However, we are also already out of recession. GDP fell in March and April, then returned to weak growth in May as businesses began to reopen, and strong growth in June as the recovery really got underway.
It takes time for the data to be added up, and the ‘official’ definition of a recession really works best when looking at a normal business cycle, not the new world of a lockdown in which entire industries are switched off overnight.
Now they have been switched back on again, GDP jumped by 8.7pc in June and around one-third of the hit has been reversed so far.
It still means there is a big hole in the numbers. The economy’s output in June was barely bigger than during the worst months of the financial crisis.
But with the hospitality industry reopening in July, which is in the third quarter and so not seen in the official figures yet, the recovery should keep on going.
Compared to the gloomiest forecasts, even the dire number for the second quarter is something of a relief. The Office for Budget Responsibility said that a three-month lockdown could trash GDP by one-third, so a fall of a fifth shows the restoration of some life as normal.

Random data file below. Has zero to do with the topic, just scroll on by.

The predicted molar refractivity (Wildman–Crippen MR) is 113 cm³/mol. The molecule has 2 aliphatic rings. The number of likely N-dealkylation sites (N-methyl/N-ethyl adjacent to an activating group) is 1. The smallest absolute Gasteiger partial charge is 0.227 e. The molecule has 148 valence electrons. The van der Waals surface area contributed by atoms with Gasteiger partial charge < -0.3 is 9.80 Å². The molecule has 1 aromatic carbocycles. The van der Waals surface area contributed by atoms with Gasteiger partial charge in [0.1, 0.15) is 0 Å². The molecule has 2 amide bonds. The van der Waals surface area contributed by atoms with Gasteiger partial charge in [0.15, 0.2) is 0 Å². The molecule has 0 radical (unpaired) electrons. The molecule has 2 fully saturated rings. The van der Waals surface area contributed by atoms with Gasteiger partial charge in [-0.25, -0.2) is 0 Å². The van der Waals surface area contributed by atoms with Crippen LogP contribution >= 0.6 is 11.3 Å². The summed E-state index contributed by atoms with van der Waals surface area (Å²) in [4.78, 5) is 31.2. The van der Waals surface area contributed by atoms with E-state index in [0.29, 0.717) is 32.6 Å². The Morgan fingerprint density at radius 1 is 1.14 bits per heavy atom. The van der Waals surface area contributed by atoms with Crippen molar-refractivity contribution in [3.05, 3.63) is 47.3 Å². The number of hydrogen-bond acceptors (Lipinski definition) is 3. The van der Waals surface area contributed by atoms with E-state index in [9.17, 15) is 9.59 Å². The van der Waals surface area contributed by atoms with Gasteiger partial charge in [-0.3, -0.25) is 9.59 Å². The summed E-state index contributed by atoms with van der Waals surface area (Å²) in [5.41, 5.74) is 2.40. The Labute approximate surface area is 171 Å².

Which industries are hardest hit?
Each business and industry felt this recession differently. The recovery is very variable too.
Some people have been able to work from home throughout, plugging in a laptop and carrying on almost as normal. Others could do nothing – hairdressers, for instance, or some factory production line workers – but are now back to work.
Others still are trapped with nothing, such as bowling alleys, which are still shut.
Over the second quarter as a whole, accommodation and food services were hit hardest.
With pubs and restaurants closed, or reduced to a takeaway-only service, and hotels barred from taking guests, the vast majority of their business evaporated.
Output fell by 86.7pc for that unfortunate industry.